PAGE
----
The Juno spacecraft flew by Earth on October 23, leveraging a bit of Earth's pull to catapult itself off to Jupiter. While it was close by, it took pictures. Engineers at NASA/JPL-Caltech put the images starting from October 9th together to show the sequence -and it includes the moon! What resulted was the first ever video of the moon orbiting the Earth -or at least a part of its orbit, as it passes between the spacecraft and Earth on its way around the planet. Phil Plait at Bad Astronomy tells us:
My favorite part of this is actually the Moon: Note how dark and gray it looks. That’s because it is. On average, the Moon reflects about 12 percent of the sunlight that hits it, while the Earth reflects closer to 40 percent. And while our planet is a lovely blue, the Moon is mostly gray rock.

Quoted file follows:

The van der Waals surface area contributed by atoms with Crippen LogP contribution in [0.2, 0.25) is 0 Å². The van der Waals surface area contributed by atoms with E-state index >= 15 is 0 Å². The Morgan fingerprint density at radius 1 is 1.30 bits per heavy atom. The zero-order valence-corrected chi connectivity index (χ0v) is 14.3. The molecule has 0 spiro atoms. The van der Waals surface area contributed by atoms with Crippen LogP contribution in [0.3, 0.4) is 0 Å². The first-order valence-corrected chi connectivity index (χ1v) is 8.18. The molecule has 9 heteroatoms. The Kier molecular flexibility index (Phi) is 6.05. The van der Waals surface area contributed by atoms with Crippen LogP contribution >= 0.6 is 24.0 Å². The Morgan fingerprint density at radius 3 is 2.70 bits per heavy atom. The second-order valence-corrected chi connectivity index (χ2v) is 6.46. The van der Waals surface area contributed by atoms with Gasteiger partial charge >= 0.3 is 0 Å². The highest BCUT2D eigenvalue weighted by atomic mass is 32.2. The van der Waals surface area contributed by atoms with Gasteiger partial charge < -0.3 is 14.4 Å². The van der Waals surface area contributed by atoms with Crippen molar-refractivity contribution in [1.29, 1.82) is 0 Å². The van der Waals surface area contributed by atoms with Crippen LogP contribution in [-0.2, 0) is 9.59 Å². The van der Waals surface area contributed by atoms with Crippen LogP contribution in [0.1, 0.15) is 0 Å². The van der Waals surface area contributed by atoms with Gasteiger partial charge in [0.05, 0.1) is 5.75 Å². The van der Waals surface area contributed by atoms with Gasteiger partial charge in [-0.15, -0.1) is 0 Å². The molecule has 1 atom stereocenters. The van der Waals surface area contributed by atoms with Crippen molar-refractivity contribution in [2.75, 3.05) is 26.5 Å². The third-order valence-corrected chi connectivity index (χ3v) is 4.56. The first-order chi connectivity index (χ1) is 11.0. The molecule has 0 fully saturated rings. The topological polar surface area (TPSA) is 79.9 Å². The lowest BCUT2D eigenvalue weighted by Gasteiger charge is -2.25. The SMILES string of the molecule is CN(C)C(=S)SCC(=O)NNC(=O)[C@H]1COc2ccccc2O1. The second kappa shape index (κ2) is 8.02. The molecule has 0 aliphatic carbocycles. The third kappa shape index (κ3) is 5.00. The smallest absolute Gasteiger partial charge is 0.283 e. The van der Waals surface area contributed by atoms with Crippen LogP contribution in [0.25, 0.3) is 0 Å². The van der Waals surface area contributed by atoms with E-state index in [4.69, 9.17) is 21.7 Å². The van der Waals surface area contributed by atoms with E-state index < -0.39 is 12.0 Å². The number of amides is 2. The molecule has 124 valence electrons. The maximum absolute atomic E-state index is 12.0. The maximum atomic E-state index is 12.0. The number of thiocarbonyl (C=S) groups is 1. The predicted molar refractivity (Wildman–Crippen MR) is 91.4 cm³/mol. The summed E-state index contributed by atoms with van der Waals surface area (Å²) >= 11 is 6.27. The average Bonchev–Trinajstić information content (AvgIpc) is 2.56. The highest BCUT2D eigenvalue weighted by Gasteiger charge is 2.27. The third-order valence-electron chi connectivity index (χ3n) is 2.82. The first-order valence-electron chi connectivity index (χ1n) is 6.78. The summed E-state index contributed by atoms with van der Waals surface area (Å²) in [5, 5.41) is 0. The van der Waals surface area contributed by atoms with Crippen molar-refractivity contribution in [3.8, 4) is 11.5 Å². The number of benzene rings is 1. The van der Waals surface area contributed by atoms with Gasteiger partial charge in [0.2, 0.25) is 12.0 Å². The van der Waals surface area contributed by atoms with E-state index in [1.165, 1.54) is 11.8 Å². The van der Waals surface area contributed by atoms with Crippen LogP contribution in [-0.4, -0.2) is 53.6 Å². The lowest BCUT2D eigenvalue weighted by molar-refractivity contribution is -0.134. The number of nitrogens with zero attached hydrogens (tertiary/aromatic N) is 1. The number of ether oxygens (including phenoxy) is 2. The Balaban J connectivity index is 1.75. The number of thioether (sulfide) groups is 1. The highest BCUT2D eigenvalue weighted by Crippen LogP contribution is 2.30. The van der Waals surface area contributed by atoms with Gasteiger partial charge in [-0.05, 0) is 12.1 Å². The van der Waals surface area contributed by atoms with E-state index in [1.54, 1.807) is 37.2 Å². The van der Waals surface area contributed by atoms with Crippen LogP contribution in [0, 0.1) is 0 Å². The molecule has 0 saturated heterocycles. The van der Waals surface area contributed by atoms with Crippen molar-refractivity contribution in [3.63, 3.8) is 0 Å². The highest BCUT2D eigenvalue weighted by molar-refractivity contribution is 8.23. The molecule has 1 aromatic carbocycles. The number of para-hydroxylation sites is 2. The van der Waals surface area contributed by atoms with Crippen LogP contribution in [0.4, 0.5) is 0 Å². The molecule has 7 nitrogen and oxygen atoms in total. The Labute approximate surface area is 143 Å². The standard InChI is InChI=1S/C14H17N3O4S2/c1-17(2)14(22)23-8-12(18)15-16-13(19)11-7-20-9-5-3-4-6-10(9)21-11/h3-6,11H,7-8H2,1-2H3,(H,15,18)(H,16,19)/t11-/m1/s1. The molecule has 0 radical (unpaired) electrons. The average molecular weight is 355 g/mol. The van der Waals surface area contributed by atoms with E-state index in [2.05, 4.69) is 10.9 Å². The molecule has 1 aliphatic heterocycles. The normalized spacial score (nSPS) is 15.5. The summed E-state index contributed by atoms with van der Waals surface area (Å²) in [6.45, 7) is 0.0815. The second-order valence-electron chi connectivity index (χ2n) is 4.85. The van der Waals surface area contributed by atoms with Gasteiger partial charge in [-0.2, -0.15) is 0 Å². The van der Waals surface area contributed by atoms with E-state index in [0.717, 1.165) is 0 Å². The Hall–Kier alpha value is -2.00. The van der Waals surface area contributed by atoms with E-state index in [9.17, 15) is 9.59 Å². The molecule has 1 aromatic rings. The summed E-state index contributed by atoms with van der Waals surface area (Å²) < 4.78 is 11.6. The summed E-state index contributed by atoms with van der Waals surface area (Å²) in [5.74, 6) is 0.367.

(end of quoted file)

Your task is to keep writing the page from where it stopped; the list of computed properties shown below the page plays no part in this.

Also, the video starts just when, from Juno’s point of view, the Moon happened to be lined up near the Earth. It actually orbits Earth more than 100 times farther away than its own diameter! The Moon is 3474 km (2150 miles) across, and orbits 400,000 km (240,000 miles) away. That distance gets magnified as Juno zooms toward the pair, so the Moon slides off the field of view to the right, not to be seen again.
The spacecraft came as close as 560 kilometers from the Earth as it passed by. It is expected to reach Jupiter in 2016.